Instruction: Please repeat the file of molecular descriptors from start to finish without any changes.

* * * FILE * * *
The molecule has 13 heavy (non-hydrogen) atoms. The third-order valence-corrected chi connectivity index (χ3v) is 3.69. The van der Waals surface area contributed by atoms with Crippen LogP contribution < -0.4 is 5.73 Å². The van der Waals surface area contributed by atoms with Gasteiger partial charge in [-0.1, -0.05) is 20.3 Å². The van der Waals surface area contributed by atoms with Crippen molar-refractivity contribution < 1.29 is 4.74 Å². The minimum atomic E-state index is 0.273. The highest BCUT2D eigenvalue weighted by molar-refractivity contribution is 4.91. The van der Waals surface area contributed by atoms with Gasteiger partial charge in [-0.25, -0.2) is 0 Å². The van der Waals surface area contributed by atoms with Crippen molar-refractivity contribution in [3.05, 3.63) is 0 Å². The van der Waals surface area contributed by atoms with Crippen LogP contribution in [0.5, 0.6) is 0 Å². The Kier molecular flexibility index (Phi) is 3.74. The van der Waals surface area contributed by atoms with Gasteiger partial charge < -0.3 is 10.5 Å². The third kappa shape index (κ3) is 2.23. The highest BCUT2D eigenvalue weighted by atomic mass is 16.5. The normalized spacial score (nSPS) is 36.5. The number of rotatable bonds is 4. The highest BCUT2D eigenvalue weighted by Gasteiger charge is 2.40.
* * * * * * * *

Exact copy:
The molecule has 13 heavy (non-hydrogen) atoms. The third-order valence-corrected chi connectivity index (χ3v) is 3.69. The van der Waals surface area contributed by atoms with Crippen LogP contribution < -0.4 is 5.73 Å². The van der Waals surface area contributed by atoms with Gasteiger partial charge in [-0.1, -0.05) is 20.3 Å². The van der Waals surface area contributed by atoms with Crippen molar-refractivity contribution < 1.29 is 4.74 Å². The minimum atomic E-state index is 0.273. The highest BCUT2D eigenvalue weighted by molar-refractivity contribution is 4.91. The van der Waals surface area contributed by atoms with Gasteiger partial charge in [-0.25, -0.2) is 0 Å². The van der Waals surface area contributed by atoms with Crippen molar-refractivity contribution in [3.05, 3.63) is 0 Å². The van der Waals surface area contributed by atoms with Crippen LogP contribution in [0.5, 0.6) is 0 Å². The Kier molecular flexibility index (Phi) is 3.74. The van der Waals surface area contributed by atoms with Gasteiger partial charge < -0.3 is 10.5 Å². The third kappa shape index (κ3) is 2.23. The highest BCUT2D eigenvalue weighted by atomic mass is 16.5. The normalized spacial score (nSPS) is 36.5. The number of rotatable bonds is 4. The highest BCUT2D eigenvalue weighted by Gasteiger charge is 2.40.